The provider was rated as requires improvement for safety, effectiveness and well-led. The issues identified as requiring improvement overall affected all patients including this population group. There were, however, examples of good practice:

  • The practice offered proactive, personalised care to meet the needs of the older people in its population.
  • The practice was responsive to the needs of older people, and offered home visits and urgent appointments for those with enhanced needs.
  • The percentage of patients with rheumatoid arthritis, on the register, who had a face-to-face annual review in the preceding 12 months was 100% which was comparable to 91% within the CCG and 91% nationally.
  • Multi-disciplinary team meetings were not taking place but this was CCG led and they were due to restart and care plans for frail older people were routinely reviewed and updated.

People with long term conditions

Requires improvement

Updated 28 September 2016

The provider was rated as requires improvement for safety, effectiveness and well-led. The issues identified as requiring improvement overall affected all patients including this population group. There were, however, examples of good practice:

  • Nursing staff had lead roles in chronic disease management and patients at risk of hospital admission were identified as a priority.
  • Performance for diabetes related indicators was 88% which is similar to CCG and national averages (CCG average 87%, national average of 89%)
  • The percentage of patients with hypertension having regular blood pressure tests was 86%, which is similar to the CCG and national averages of 84%
  • Longer appointments and home visits were available when needed.
  • Patients had a named GP and a structured annual review to check their health and medicines needs were being met.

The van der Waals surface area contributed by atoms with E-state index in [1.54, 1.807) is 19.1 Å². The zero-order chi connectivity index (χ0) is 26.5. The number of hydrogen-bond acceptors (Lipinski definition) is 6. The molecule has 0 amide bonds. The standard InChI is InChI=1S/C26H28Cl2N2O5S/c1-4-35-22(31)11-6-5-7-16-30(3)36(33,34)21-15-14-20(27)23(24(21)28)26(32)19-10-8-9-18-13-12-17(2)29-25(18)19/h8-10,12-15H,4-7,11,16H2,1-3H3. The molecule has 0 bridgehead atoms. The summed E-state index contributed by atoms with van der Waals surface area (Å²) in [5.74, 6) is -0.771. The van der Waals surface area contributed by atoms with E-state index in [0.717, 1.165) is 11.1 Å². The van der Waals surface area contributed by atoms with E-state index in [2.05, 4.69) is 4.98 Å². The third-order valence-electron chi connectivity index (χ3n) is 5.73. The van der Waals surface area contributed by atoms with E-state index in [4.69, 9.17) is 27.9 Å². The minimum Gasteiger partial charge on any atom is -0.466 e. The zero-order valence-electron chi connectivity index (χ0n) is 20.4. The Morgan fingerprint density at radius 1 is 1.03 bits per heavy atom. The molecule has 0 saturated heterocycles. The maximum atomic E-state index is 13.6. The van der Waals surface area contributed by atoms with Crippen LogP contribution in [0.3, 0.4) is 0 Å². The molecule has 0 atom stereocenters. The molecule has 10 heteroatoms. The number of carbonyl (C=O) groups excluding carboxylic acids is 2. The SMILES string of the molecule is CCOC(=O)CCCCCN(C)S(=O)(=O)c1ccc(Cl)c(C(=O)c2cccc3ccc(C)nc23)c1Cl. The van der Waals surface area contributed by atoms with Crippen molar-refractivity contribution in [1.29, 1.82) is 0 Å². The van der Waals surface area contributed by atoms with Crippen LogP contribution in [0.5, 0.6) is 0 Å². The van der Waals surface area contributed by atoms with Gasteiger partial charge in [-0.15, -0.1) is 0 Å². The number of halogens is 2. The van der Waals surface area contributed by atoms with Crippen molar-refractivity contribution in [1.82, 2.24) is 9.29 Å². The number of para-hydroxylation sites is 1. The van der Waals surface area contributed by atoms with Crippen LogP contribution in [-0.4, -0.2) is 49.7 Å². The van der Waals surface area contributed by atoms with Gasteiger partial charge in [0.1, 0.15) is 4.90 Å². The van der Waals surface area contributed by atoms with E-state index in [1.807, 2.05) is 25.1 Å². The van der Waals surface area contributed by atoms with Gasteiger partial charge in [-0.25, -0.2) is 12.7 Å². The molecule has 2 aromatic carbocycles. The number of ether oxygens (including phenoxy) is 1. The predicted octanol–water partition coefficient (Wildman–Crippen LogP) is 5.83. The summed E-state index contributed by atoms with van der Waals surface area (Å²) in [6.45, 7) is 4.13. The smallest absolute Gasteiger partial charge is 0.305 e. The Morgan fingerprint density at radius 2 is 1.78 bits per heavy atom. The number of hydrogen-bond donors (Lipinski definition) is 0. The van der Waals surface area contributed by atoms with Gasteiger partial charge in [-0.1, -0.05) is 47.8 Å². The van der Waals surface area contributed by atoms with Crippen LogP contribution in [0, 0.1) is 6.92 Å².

• Multi-disciplinary team meetings were not taking place but this was CCG led and they were due to restart. Care plans were routinely reviewed and updated.

Families, children and young people

Requires improvement

Updated 28 September 2016

The provider was rated as requires improvement for safety, effectiveness and well-led. The issues identified as requiring improvement overall affected all patients including this population group. There were, however, examples of good practice:

  • Childhood immunisation rates for the vaccines given to under two year olds ranged from 80% to 94% (CCG ranged from 82% to 94%) and five year olds from 76% to 94% (CCG also ranged from 82% to 95%).

  • The practice provided weekly walk in family planning clinics.
  • There were systems in place to identify and follow up children living in disadvantaged circumstances and who were at risk, for example, children and young people who had a high number of A&E attendances.
  • Patients told us that children and young people were treated in an age-appropriate way and were recognised as individuals, and we saw evidence to confirm this.
  • The percentage of women aged 25-64 whose notes record that a cervical screening test has been performed in the preceding 5 years was 69%, which was below the CCG average of 81% and the national average of 82%. Staff told us members of their female community were from religious and ethnic groups that tended to decline cervical screening tests.
  • Appointments were available outside of school hours and the premises were suitable for children and babies, and we saw positive examples of joint working with midwives and health visitors.